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Author Topic: 530-1700 KHz: Hearing Europe From the U.S.  (Read 32803 times)
K0OD
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« on: April 28, 2012, 06:28:18 AM »

Last winter I thought it was interesting to pick up a few Euro and African broadcast stations in the longwave 150-200 KHz range. But I've never heard such DX in the U.S. AM BCB. I doubt many Americans have, especially those living inland.

Have you (North Americans) ever heard intercontinental DX in the AM broadcast band? Any tips to offer as far as loudest stations and best frequencies/times?
 
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K1DA
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« Reply #1 on: May 02, 2012, 06:38:39 AM »

Google WA1ION, Mark is the master at BCB DX. 
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K0OD
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« Reply #2 on: May 02, 2012, 08:15:16 AM »

Hey thanks Chuck!  WA1ION has run some impressive A/B tests on sophisticated BCB antennas including Beverages, ewes and K9AYs.
http://www.qsl.net/wa1ion/bev/rowley_antenna_shootout.pdf
http://www.qsl.net/wa1ion/index.html

Oh to live on Cape Cod. Here's some of his U.S. BCB spots of places like Greece, Egypt and even Sudan.
http://www.webhostingtalk.com/archive/index.php/t-623946.html
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W0BTU
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« Reply #3 on: May 07, 2012, 03:18:32 PM »

I think those guys are near the ocean. Anyone try that from the central USA? I never have, not between 550 and 1700 KHz. The only DX I've heard from here is the Caribbean and Central America, and that was with a cheap receiver with a built-in antenna.
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AC5UP
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« Reply #4 on: May 07, 2012, 08:00:25 PM »

20ish years ago Radio Belize had serious signal on 835 kHz that was often copied by me near Tulsa... Typically dead of winter, and tuning past the freq it was hard to miss the heterodyne when the condx were right. Setup at the time was an R-390 driven by what best could be described as an "Bevera". At 150' on the BCB it was way too short to be a Beverage, but it did look like one....     Wink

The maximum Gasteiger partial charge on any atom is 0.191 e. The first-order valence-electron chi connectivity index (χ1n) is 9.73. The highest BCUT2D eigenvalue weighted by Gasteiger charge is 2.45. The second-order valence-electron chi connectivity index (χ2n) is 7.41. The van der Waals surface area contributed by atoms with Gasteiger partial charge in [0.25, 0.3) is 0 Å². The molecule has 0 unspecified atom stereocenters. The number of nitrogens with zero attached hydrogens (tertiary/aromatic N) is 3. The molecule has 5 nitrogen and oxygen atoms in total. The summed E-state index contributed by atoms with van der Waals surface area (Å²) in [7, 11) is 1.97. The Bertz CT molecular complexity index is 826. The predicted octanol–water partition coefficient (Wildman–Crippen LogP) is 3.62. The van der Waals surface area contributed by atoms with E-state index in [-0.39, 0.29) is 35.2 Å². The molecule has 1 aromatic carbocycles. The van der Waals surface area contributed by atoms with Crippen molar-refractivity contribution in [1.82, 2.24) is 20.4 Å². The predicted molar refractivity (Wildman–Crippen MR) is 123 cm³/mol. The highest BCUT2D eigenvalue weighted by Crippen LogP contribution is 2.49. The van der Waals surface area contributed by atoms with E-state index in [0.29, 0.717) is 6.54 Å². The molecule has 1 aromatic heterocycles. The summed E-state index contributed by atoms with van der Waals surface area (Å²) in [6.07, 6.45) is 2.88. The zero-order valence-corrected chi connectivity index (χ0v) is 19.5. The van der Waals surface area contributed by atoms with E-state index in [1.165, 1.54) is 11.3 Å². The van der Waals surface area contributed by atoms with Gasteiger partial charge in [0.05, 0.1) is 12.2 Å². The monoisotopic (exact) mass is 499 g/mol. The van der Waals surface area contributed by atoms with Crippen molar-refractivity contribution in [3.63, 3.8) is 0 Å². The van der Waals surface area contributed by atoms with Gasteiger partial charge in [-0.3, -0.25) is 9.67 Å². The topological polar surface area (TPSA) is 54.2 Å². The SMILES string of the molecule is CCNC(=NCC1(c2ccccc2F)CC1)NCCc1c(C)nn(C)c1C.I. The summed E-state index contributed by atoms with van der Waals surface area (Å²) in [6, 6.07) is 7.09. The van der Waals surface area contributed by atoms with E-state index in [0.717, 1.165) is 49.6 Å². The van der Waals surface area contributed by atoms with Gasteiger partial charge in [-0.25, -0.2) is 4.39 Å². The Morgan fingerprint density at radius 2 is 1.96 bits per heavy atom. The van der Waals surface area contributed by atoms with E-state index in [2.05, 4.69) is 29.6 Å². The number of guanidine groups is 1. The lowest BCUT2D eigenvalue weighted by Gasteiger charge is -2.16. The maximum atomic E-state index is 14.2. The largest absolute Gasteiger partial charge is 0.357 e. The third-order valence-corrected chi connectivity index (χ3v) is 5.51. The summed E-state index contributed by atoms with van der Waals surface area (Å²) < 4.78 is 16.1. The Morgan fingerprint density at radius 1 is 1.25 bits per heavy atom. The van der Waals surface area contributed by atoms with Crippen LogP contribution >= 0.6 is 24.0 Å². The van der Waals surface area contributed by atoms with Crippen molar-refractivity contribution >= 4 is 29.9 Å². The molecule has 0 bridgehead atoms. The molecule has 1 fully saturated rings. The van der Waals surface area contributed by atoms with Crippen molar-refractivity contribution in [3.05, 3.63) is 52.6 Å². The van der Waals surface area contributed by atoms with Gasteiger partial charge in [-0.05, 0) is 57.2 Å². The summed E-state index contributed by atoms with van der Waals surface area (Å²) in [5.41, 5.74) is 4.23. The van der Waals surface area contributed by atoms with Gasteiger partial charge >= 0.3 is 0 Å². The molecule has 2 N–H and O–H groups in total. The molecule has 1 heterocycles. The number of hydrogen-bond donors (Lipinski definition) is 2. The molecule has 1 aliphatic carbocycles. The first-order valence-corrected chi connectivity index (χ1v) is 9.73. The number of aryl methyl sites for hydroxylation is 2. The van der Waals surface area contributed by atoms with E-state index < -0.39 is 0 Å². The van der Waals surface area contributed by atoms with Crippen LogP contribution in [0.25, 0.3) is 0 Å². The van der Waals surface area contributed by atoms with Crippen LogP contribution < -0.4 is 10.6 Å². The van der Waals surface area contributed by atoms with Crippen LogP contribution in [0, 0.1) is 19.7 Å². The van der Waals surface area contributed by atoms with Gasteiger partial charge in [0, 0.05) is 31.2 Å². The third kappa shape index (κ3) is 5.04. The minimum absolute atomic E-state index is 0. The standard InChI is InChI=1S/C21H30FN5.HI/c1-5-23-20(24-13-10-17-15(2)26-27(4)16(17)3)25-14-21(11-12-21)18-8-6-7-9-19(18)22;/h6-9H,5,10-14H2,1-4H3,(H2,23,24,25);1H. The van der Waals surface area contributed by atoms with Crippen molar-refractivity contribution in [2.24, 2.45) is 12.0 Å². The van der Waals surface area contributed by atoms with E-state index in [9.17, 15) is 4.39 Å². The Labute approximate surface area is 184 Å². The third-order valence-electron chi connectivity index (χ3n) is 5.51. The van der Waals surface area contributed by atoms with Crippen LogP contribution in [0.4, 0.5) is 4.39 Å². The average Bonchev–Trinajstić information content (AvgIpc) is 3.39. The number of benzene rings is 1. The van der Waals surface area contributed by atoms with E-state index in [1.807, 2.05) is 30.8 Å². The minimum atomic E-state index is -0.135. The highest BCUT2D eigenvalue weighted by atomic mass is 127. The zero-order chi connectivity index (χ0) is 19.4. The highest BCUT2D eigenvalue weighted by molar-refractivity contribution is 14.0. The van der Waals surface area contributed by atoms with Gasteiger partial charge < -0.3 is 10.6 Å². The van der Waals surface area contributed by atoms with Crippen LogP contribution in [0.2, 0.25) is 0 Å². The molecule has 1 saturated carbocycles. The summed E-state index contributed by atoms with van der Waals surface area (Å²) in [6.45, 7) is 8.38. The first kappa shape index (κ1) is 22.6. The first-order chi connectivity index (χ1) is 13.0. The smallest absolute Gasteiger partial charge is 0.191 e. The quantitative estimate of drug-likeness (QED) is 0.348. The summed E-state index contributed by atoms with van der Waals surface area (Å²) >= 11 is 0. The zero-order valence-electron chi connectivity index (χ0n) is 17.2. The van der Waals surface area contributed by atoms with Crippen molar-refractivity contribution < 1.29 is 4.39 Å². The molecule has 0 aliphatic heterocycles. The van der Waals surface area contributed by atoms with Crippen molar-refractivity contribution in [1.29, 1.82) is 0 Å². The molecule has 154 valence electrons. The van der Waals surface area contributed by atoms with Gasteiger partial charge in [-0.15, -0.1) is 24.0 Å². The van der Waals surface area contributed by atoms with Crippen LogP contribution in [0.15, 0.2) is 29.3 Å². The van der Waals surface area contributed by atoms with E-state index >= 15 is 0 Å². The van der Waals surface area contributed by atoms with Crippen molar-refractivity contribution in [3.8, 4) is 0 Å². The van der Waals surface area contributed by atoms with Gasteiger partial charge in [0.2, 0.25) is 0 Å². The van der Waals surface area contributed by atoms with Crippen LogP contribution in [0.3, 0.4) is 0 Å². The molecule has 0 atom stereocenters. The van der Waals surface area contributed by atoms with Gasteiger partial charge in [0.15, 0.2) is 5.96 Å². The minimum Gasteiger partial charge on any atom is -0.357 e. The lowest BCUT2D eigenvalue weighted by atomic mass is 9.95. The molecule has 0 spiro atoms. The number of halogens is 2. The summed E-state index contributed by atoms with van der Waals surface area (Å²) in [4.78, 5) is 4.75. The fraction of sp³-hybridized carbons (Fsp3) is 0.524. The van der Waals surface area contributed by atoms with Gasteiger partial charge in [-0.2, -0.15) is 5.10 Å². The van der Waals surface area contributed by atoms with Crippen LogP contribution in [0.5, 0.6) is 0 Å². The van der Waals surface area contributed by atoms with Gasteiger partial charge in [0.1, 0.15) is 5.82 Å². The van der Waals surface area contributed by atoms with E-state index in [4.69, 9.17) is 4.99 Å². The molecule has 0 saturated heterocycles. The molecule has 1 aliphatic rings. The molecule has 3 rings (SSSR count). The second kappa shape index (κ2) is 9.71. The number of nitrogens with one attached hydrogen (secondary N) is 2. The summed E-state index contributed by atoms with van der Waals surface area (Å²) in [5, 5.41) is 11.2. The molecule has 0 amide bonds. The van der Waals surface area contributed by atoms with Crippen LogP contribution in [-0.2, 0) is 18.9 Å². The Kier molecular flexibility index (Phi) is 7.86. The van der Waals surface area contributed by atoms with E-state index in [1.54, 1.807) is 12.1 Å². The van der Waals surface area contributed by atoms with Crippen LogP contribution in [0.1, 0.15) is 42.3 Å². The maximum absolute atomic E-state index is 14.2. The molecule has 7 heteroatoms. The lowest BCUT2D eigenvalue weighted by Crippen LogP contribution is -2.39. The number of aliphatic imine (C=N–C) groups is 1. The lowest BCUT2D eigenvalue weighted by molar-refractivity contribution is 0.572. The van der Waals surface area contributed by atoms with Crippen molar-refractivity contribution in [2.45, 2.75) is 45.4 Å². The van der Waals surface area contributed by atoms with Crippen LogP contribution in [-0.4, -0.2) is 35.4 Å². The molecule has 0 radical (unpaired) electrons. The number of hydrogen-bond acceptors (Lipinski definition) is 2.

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W0BTU
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« Reply #5 on: May 07, 2012, 08:17:19 PM »

Another station in that general direction that I've heard every time I've listened for it is on the west coast of Mexico. They are running 500,000 watts, IIRC. Somewhere between 1000 and 1190 KHz, I think.

But we were talking about Europe on the AM BC band. Someday I'll have to try and listen in that direction.
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AC5UP
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« Reply #6 on: May 07, 2012, 08:38:36 PM »

XEG --- 1050 kHz --- La Ranchera De Monterrey, Baja California !!

http://tunein.com/radio/La-Ranchera-de-Monterrey-1050-s24506/

(...and don't forget to give the R's in 'Ranchera and Monterrey' an extra long roll. That's what the professional radio pronouncers at XEG do)
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W0BTU
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« Reply #7 on: May 07, 2012, 08:40:21 PM »

Si, SeƱor! That ees thee station! Muchas Gracias!  Grin

It's 40 over 9 here in Missouri right now. But no habla espanol.  Smiley
« Last Edit: May 07, 2012, 08:48:25 PM by W0BTU » Logged

W0BTU
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« Reply #8 on: May 07, 2012, 09:13:14 PM »

Who could the station be on 530 KHz?